I work with clinics in low-middle income areas of Kenya and after COVID-19 hit, my team and I noticed that patient visits were falling dramatically - in many cases over 50%, meaning that clinics are suddenly overstaffed and under-utilized.
When we started talking to clinics we realized that patients and staff were scared - health facilities had become a place where they could contract a deadly disease. Despite this, the existing disease burden hasn’t gone away, and patients still need to access care.
Most clinics aren't set up for any out-of-clinic care. They don't have secure ways of contacting patients, and patients don't have a platform that makes it easy to seek care. Our tool will connect these two groups, allowing clinics to generate demand for their services, and giving patients a way to seek care without needing an in-person visit.
What it does
Our platform is a simple and secure way for patients to get remote care, and for clinics to increase their patient volumes. The MVP allows them to find nearby clinics and contact medical staff at those clinics. They do this by texting the Mbali Health telemedicine WhatsApp number, which connects them with local care providers on the service based on their location. Practitioners at the patient's selected clinic can then choose to start a virtual consultation via the chat React PWA we built. Messages sent from the PWA are routed to the patient's WhatsApp and messages sent by the patient are routed to the appropriate practitioner.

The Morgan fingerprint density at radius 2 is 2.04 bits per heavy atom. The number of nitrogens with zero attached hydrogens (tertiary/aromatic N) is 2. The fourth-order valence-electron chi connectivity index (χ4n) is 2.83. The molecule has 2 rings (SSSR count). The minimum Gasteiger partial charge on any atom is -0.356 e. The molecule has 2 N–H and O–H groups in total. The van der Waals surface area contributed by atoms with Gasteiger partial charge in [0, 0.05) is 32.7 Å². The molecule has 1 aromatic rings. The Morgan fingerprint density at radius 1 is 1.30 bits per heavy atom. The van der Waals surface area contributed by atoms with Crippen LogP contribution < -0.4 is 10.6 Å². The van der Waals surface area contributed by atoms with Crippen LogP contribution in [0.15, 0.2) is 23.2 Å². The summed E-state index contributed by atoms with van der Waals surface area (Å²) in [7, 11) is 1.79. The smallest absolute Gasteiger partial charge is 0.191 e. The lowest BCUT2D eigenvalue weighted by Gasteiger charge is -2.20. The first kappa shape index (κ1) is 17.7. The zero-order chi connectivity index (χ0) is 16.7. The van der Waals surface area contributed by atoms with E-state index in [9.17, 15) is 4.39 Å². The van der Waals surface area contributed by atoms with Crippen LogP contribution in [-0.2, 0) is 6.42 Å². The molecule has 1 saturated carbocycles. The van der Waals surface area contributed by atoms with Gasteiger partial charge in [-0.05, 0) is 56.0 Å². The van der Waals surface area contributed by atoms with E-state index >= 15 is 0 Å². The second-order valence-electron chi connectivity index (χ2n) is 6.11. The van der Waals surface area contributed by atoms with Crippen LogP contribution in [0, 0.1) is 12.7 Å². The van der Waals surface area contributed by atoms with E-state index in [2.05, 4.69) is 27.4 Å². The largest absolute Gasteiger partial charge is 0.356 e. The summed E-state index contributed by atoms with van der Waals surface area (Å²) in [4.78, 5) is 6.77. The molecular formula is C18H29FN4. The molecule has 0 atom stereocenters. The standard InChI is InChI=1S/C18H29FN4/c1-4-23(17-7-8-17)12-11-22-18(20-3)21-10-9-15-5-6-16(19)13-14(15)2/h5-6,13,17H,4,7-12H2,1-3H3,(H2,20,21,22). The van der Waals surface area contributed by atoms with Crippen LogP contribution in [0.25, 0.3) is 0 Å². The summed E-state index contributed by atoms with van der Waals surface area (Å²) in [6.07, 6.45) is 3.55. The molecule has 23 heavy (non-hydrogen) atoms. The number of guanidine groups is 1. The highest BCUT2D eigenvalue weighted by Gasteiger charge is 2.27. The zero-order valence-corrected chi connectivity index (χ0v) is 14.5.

What it doesn't do (yet)
A.K.A - low hanging fruit we didn't get to (Product RoadMap pt.1)
- The chatbot component is working perfectly, but we didn't have a chance to hook everything up in our demo video
- Didn't get a chance to hook up the "Waiting Room" where new messages that haven't been accepted by a practitioner should go.
- Patients should be able to see a menu of options at any point by sending the keyword menu. The menu will allow them to perform functions such as end their current consultation
- Allow VOIP calls
- Support multi-media messages. This is especially important for remote care because care providers might need the patient to send them pictures (an infected area, an injury, etc)
- Work with SMS
How I built it
We have two client-side messaging interfaces that allow a patient and a practitioner to speak to each other by routing messages through a server-side application.
- Patients send messages through WhatsApp to the Mbali Health WhatsApp number set up on Twilio
- Twilio forwards all messages to our backend, written in Node, using the Express framework.
- Messages are then either handled by a simple, menu-based chatbot that allows users to perform basic functions such as registering with a clinic, or forwarded to the socket layer, where they are pushed to the second client side messaging interface using socket.io
- The client-side for clinics and practitioners is a PWA built using react and styled with Material-UI. Messages are pushed down live using socket.io, and all other communication with the backend (such as retrieving chat history) is handled via a REST API
- We used MongoDb and Mongoose for our persistent storage. We would have added a caching layer for the chatbot to store message histories, but didn't have time.
Challenges I ran into
Our team was distributed across three timezones and we were working up to 7hrs difference from each other. This made coordinating tasks, reviewing each others' work, and making changes challenging.
Accomplishments that I'm proud of